The question that drives almost every hot tub owner crazy is what the hot tub temperature when not in use is? This specifically applies to the more extended periods, when you’re not in a position to control the temperature manually. To put it simply, what temperature should you set your tub in when you’re heading out for a vacation? While you’d find many resources online, Richard’s Total Backyard Solutions suggests you to set this around 5 degrees lower than the original temperature. Depending on your climate, this will keep your water warm enough for it to reach the operating temperature zone quickly. Additionally, it also won’t waste any energy at the due moment.

However, if your vacation is an extended one for a week or more, or if it’s during the winter, it is perhaps a better idea to lower your temperature an extra notch. This is also viable from the perspective of energy savings. Many people try saving energy (while they’re on vacations) by either timing or shutting their lights and temperature control units. And guess what? This same logic applies to your hot tub as well. As you do this, you end up spending your days comfortably, knowing that there’s no unnecessary energy wastage.

Of course, you’re required to maintain some basic warmth in the tub water, regardless of the duration of your vacation. After all, none of us want to head back home to an icy cold bath. It is also not very energy efficient to spend a huge chunk of time in bringing your tub’s water to your preferred level of temperature.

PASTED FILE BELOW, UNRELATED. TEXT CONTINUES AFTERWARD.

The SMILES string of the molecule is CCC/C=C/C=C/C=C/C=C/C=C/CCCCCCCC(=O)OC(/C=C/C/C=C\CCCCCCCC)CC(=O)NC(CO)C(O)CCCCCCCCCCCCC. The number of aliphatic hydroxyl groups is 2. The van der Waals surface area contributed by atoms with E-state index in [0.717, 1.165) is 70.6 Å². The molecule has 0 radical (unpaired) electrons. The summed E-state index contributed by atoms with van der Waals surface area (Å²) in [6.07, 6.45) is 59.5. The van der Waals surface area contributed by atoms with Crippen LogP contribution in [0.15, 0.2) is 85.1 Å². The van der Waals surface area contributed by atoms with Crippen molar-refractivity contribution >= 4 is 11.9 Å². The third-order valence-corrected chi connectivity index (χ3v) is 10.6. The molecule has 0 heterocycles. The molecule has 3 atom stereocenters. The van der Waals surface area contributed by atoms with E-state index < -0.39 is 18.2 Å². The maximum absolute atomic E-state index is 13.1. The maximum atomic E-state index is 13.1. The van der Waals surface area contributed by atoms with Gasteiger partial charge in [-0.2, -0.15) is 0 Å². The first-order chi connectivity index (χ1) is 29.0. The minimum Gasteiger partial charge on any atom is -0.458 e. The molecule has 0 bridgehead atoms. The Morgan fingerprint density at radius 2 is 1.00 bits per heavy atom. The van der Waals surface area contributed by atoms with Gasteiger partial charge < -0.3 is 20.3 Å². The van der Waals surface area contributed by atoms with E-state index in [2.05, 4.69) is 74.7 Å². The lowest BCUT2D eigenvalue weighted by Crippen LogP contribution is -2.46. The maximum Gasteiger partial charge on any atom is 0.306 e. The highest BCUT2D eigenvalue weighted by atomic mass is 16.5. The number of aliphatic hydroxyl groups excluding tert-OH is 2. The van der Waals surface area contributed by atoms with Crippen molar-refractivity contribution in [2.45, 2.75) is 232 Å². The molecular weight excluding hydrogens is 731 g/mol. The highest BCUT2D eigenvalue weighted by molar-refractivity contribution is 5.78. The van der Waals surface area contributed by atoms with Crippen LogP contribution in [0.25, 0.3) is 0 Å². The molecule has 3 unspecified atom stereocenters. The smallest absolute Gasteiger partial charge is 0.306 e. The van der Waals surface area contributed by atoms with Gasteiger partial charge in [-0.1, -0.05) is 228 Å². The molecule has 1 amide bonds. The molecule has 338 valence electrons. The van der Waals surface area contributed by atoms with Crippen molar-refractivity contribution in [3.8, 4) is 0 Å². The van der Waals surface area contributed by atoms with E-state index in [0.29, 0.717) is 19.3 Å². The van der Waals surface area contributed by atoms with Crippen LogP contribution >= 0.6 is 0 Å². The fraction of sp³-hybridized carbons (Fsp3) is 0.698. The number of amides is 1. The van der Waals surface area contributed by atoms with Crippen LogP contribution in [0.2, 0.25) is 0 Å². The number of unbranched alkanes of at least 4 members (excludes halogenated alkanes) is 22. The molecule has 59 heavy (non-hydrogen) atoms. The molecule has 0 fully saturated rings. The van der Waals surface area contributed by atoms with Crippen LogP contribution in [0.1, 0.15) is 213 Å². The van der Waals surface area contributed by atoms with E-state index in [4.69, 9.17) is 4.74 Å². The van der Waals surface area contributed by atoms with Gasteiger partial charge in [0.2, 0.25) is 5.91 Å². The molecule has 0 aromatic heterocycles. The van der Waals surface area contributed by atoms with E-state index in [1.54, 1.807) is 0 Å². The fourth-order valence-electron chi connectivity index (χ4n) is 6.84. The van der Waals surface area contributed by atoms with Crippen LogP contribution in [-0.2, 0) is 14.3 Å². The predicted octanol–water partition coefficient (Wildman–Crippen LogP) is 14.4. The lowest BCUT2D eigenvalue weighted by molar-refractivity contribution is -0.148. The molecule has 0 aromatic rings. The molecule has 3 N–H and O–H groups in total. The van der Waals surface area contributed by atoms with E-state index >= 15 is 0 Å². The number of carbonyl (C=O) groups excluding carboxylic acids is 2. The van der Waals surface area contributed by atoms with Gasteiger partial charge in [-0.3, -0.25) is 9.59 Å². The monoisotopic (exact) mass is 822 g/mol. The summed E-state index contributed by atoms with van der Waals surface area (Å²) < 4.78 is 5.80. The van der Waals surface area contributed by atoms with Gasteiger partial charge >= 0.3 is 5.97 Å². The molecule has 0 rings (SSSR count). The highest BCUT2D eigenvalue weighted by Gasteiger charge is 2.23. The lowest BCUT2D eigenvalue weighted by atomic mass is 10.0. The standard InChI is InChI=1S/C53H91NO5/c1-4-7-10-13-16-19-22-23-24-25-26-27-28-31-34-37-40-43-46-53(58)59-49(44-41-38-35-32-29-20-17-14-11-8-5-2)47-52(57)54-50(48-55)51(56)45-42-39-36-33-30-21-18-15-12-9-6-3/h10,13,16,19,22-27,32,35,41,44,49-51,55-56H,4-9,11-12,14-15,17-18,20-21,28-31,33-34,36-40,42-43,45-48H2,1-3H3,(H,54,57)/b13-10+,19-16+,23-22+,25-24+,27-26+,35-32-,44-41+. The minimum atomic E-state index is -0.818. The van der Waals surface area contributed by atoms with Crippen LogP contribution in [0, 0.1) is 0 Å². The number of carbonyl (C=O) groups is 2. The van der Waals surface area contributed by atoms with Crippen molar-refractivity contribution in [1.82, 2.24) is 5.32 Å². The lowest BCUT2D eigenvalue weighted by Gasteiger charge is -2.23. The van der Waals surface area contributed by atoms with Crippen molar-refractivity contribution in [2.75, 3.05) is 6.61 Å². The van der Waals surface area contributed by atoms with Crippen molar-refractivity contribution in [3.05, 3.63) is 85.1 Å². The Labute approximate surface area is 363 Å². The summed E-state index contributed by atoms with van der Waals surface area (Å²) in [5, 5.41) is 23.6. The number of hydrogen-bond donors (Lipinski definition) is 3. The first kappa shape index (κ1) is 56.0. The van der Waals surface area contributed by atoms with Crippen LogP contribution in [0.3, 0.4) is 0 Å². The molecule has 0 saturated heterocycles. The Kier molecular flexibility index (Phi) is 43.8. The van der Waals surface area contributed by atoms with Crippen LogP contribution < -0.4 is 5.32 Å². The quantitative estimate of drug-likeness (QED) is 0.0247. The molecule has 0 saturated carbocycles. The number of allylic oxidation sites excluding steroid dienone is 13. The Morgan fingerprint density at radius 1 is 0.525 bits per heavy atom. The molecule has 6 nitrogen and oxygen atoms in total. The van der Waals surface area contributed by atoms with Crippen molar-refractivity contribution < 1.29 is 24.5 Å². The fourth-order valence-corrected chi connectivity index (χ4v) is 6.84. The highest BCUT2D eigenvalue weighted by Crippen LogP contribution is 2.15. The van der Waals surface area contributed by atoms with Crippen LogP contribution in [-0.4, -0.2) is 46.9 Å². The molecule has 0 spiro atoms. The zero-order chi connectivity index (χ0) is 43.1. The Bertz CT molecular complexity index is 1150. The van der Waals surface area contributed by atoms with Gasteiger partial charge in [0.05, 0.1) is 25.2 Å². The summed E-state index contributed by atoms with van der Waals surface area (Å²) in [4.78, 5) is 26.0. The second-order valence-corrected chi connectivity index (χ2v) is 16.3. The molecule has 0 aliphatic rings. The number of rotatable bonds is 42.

Here, it is important to note that none of your hot tubs are perfectly insulated from the surrounding environment. Therefore they are constantly losing a small amount of heat leading your heaters and pimps to come on at periodic intervals.

Yes. The bigger difference you have between the temperature of the water and the surrounding environmental climate, the faster will your heat escape. This also means that when you’re not using the tub, getting the temperature down will save energy by keeping your heater at an optimal temperature. Although heating this tub back might consume some amount of energy, a longer duration of low water temperatures will be more than enough to make up the deficit.

Due to this reason, we’d suggest you to lower the temperature by 10 degrees if you’re heading for a vacation which is for around 7-10 days. This will let your system preserve minimum heat without uselessly using up the energy. The only issue with this system is that you won’t really be able to use the tub immediately after return. But that’s still worth a shot from the energy savings perspective.

So now that you know about the what the hot tub temperature when not in use is, start following this guideline right away to save on your energy bills like you always wanted to. Always remember that a rule of thumb to follow is keeping your hot tub 5 degrees below what it usually is.


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